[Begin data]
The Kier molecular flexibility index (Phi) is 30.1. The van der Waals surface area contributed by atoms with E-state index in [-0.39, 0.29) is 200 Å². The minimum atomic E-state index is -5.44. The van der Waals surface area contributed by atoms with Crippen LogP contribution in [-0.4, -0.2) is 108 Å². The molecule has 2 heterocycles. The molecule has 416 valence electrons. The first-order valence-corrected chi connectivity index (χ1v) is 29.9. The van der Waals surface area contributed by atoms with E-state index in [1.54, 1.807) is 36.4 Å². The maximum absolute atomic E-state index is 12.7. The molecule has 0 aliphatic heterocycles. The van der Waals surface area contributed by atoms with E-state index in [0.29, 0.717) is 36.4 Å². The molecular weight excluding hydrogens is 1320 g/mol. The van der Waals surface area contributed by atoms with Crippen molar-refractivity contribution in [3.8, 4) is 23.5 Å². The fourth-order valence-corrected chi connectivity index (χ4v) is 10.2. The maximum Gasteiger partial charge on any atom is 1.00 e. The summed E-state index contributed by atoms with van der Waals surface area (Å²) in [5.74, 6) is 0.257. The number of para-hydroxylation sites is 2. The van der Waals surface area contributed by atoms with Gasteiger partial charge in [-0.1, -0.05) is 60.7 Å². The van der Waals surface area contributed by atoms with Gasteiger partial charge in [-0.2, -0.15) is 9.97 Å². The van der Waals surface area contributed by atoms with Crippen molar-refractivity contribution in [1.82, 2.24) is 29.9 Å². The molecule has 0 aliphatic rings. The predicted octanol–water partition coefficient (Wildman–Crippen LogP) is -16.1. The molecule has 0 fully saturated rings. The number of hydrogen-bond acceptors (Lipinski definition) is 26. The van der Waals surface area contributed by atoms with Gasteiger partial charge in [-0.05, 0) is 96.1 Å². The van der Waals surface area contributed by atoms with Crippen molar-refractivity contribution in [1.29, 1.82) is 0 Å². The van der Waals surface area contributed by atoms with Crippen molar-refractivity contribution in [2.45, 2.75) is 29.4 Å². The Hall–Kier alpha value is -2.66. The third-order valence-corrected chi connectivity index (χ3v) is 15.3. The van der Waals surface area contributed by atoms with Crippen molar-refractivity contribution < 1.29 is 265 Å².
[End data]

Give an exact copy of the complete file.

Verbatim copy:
The Kier molecular flexibility index (Phi) is 30.1. The van der Waals surface area contributed by atoms with E-state index in [-0.39, 0.29) is 200 Å². The minimum atomic E-state index is -5.44. The van der Waals surface area contributed by atoms with Crippen LogP contribution in [-0.4, -0.2) is 108 Å². The molecule has 2 heterocycles. The molecule has 416 valence electrons. The first-order valence-corrected chi connectivity index (χ1v) is 29.9. The van der Waals surface area contributed by atoms with E-state index in [1.54, 1.807) is 36.4 Å². The maximum absolute atomic E-state index is 12.7. The molecule has 0 aliphatic heterocycles. The van der Waals surface area contributed by atoms with E-state index in [0.29, 0.717) is 36.4 Å². The molecular weight excluding hydrogens is 1320 g/mol. The van der Waals surface area contributed by atoms with Crippen molar-refractivity contribution in [3.8, 4) is 23.5 Å². The fourth-order valence-corrected chi connectivity index (χ4v) is 10.2. The maximum Gasteiger partial charge on any atom is 1.00 e. The summed E-state index contributed by atoms with van der Waals surface area (Å²) in [5.74, 6) is 0.257. The number of para-hydroxylation sites is 2. The van der Waals surface area contributed by atoms with Gasteiger partial charge in [-0.1, -0.05) is 60.7 Å². The van der Waals surface area contributed by atoms with Gasteiger partial charge in [-0.2, -0.15) is 9.97 Å². The van der Waals surface area contributed by atoms with Crippen molar-refractivity contribution in [1.82, 2.24) is 29.9 Å². The molecule has 0 aliphatic rings. The predicted octanol–water partition coefficient (Wildman–Crippen LogP) is -16.1. The molecule has 0 fully saturated rings. The number of hydrogen-bond acceptors (Lipinski definition) is 26. The van der Waals surface area contributed by atoms with Gasteiger partial charge in [-0.05, 0) is 96.1 Å². The van der Waals surface area contributed by atoms with Crippen molar-refractivity contribution in [1.29, 1.82) is 0 Å². The van der Waals surface area contributed by atoms with Crippen molar-refractivity contribution in [2.45, 2.75) is 29.4 Å². The Hall–Kier alpha value is -2.66. The third-order valence-corrected chi connectivity index (χ3v) is 15.3. The van der Waals surface area contributed by atoms with Crippen molar-refractivity contribution < 1.29 is 265 Å².